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Higgins urges continued work advancing binational cooperation following Biden-Trudeau meeting
Congressman Brian Higgins, who serves as co-chair of the Canada-US Interparliamentary Group and the Congressional Northern Border Caucus, said he was encouraged to see continued dialogue between President Joe Biden and Canada Prime Minister Trudeau during this week’s North American Summit. He said more work is necessary for coordination to better reflect the strong bonds the people and countries share. Higgins stressed the point in remarks on the floor of the House of Representatives.
On Wednesday, Higgins said, “The United States and Canada enjoy a shared border and shared values. We are friends and trading partners. Unfortunately, in recent years, we've seen a layering of restrictions that hinder binational movement. This not only makes it hard to cross a bridge, it hinders binational cooperation, it separates us from one another, it stifles trade, and diminishes life quality. Confusion, hassles and delays prevent travel and inhibits travel plans. As President Biden and Prime Minister Justin Trudeau meet today to discuss our future, I urge them to leverage our strengths, to craft solutions that make it easier for us to connect between two countries, fostering better connections, a better economy, and a better life quality.”
Higgins has pushed for a resolution to address a backlog of applicants to the NEXUS trusted traveler program. On Dec. 1, he announced a new pilot project at the Peace Bridge in Buffalo.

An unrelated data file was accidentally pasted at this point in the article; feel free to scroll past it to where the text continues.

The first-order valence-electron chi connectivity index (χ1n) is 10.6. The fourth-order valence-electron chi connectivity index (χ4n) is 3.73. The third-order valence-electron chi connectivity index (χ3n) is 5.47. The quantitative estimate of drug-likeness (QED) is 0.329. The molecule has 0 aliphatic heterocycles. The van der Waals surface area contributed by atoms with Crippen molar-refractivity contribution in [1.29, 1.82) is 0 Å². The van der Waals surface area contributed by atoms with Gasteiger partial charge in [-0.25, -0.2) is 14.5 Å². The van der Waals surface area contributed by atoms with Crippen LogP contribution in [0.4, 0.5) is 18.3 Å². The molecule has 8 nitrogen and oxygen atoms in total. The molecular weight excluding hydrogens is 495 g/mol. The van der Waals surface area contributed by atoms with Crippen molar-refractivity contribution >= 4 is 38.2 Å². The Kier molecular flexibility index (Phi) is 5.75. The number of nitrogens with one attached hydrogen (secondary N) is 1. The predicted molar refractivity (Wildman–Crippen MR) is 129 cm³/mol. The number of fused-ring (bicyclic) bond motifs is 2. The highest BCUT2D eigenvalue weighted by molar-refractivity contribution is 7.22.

Following the bilateral meeting, U.S. Department of Homeland Security and Canada Border Services Agency released a joint statement on NEXUS indicating progress reducing the backlog under the pilot agreements at the Peace Bridge and other crossings. The agencies reported, “These efforts have been effective. Since October 1, 2022, CBP and CBSA have completed a record-breaking 203,000 NEXUS enrollments and reduced the net backlog of applicants by 100,000.”
The bilateral meeting between Biden and Trudeau included high-level staff from each administration including but not limited to the U.S. secretaries of state, commerce and homeland security as well as the Canadian ministers of foreign affairs, public safety and international trade, export promotion, small business and economic development. Leaders discussed issues ranging from economic opportunity to global security.
Following the meeting, Biden announced plans to visit Canada in March.